The Economics Of Dumping
What is dumping?
Dumping is a form of price discrimination across borders. Price discrimination is the practice of charging different customers different prices for the same or similar products/services. For example you might pay €90 per night for a hotel room and another person €60 per night for the same grade of room. The hotel uses pricing models that may be based on how you booked your room (internet vs. travel agent) or your country of origin (Germany vs. UK). These pricing models may indicate that one group of people are willing to pay more than another for the same product.
Price discrimination is an important political issue in world trade. If price discrimination results in foreigners being charged less that the home country consumers, economist call this dumping. Many people see the practice as unfair.
For dumping to occur two conditions need to be met. (1)The industry must be imperfectly competitive -meaning that firms have price setting power. (2) The markets must be segmented so that it is not easy for home country consumers to purchase product intended for foreign markets.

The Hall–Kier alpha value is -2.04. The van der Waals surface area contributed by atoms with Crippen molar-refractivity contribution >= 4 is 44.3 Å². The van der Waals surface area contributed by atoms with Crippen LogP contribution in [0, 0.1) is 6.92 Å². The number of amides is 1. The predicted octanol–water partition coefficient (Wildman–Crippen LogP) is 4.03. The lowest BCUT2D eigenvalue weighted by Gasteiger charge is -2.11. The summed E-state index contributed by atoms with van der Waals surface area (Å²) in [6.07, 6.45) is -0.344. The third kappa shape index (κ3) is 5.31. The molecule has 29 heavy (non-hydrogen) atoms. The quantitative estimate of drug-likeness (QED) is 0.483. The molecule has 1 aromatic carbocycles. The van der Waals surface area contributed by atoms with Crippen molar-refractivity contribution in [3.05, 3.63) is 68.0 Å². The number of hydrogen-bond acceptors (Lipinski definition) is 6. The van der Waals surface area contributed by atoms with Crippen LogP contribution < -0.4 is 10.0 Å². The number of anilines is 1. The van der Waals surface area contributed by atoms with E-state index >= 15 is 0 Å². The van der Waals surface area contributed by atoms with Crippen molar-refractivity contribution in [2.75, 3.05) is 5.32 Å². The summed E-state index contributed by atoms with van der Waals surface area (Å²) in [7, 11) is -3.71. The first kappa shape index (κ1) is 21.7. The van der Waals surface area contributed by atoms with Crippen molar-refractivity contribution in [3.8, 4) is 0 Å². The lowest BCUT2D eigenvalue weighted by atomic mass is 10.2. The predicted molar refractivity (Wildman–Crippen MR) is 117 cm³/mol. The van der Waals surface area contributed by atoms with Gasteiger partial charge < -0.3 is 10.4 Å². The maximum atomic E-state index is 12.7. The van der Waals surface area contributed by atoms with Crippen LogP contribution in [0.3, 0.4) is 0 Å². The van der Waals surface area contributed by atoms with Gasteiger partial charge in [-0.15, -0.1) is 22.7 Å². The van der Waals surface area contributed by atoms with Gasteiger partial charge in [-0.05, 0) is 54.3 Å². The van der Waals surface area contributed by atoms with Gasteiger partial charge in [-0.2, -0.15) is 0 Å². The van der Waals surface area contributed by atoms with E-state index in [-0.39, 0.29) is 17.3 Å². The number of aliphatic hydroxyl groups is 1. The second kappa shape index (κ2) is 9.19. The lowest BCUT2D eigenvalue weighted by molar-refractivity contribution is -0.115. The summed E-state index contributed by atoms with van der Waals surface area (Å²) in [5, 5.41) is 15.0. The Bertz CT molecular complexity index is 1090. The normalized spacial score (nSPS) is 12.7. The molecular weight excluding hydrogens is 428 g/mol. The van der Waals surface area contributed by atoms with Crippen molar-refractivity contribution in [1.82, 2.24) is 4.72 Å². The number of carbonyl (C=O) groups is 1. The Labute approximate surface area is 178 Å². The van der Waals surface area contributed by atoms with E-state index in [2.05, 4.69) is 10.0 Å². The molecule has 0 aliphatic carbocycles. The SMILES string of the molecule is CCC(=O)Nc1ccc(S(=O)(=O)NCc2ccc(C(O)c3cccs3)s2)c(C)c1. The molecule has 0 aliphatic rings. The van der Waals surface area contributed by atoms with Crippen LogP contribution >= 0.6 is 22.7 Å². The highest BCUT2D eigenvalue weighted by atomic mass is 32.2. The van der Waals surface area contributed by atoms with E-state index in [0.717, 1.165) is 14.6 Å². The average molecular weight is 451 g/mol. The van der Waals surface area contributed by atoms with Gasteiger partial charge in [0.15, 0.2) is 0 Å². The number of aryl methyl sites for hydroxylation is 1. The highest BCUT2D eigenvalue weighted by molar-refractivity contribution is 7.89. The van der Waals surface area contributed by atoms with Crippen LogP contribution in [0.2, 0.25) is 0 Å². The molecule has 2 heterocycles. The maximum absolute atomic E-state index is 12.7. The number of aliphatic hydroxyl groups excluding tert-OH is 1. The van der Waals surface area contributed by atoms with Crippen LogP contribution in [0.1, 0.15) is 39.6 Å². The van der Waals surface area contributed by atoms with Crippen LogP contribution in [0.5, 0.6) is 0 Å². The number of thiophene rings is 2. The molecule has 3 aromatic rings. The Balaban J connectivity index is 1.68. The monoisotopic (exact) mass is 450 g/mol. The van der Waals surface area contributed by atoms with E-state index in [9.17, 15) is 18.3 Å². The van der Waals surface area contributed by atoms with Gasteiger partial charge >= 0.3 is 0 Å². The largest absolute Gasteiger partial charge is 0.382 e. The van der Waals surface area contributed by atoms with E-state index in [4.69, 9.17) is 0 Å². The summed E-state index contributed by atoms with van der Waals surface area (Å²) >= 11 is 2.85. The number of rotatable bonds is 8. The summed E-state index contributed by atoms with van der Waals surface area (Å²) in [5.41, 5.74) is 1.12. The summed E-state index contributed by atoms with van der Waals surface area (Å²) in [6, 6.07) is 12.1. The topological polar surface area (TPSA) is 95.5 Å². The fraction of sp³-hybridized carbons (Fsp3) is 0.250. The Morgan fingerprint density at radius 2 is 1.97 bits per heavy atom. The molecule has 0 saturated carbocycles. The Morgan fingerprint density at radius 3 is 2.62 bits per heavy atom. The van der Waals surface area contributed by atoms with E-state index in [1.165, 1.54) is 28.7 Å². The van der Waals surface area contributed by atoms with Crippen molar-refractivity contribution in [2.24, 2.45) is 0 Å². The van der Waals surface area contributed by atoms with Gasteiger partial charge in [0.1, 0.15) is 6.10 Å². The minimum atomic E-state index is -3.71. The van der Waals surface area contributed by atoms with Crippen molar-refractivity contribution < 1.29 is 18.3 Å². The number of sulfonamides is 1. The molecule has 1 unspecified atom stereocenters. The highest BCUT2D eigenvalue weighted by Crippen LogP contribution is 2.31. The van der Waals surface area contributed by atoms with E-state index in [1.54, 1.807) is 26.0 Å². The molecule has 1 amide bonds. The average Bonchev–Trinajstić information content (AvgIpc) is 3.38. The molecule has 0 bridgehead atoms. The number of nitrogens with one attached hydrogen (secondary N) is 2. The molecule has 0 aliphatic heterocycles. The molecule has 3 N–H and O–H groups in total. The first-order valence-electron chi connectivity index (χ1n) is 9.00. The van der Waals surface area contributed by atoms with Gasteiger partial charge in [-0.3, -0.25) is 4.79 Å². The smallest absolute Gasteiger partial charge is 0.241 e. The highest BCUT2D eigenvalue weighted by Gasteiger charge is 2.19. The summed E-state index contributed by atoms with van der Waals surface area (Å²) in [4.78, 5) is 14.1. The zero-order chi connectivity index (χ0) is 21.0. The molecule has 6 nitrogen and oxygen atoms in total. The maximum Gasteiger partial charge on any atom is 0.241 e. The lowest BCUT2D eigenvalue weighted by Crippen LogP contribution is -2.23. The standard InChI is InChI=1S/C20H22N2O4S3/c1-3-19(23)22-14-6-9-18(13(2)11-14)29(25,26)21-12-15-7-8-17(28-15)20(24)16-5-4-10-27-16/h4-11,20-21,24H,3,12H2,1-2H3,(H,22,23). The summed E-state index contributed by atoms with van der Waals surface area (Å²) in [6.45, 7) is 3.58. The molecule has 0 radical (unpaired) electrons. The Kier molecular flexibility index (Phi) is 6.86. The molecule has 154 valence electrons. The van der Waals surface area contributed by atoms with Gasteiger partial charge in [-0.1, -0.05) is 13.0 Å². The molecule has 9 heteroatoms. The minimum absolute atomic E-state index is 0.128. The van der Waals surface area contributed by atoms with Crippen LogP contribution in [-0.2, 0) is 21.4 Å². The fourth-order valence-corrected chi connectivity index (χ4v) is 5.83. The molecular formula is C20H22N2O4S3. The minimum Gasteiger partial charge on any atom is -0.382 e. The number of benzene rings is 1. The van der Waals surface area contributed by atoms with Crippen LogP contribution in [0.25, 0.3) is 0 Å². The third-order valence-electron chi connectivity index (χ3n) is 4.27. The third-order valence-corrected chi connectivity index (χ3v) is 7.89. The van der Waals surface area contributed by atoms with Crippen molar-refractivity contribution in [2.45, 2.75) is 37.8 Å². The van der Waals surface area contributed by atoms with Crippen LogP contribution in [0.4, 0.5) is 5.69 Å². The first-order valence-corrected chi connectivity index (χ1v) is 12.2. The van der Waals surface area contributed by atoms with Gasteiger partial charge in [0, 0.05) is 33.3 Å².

Is dumping unfair? An example
Your company sells 1000 widgets at home and 100 abroad. The price for home goods is €20 per widget and €15 per widget abroad. It seems logical that pushing for more domestic sales will lead to greater profits than an equal increase in foreign sales.
However, to expand your sales you may need to reduce your price by €0.01. This means that the increase in revenue of one extra widget sold would be €19.99. However, you will almost certainly have to reduce the price of all the widgets to €19.99 – not just the 10,001st. This will reduce the total receipts for the 10,000 widgets by €10. Therefore, the marginal revenue for selling one extra widget will be €9.99 not €19.99.
Let’s look at the foreign sales. If you reduced the price by €0.01 you would receive only and extra €14.99 per extra widget. However, the impact of the price reduction on the revenue of the original 100 would be €1. This means your margin revenue on increased exports would be €13.99. In this case it would be more profitable to push for increased foreign sales than domestic sales.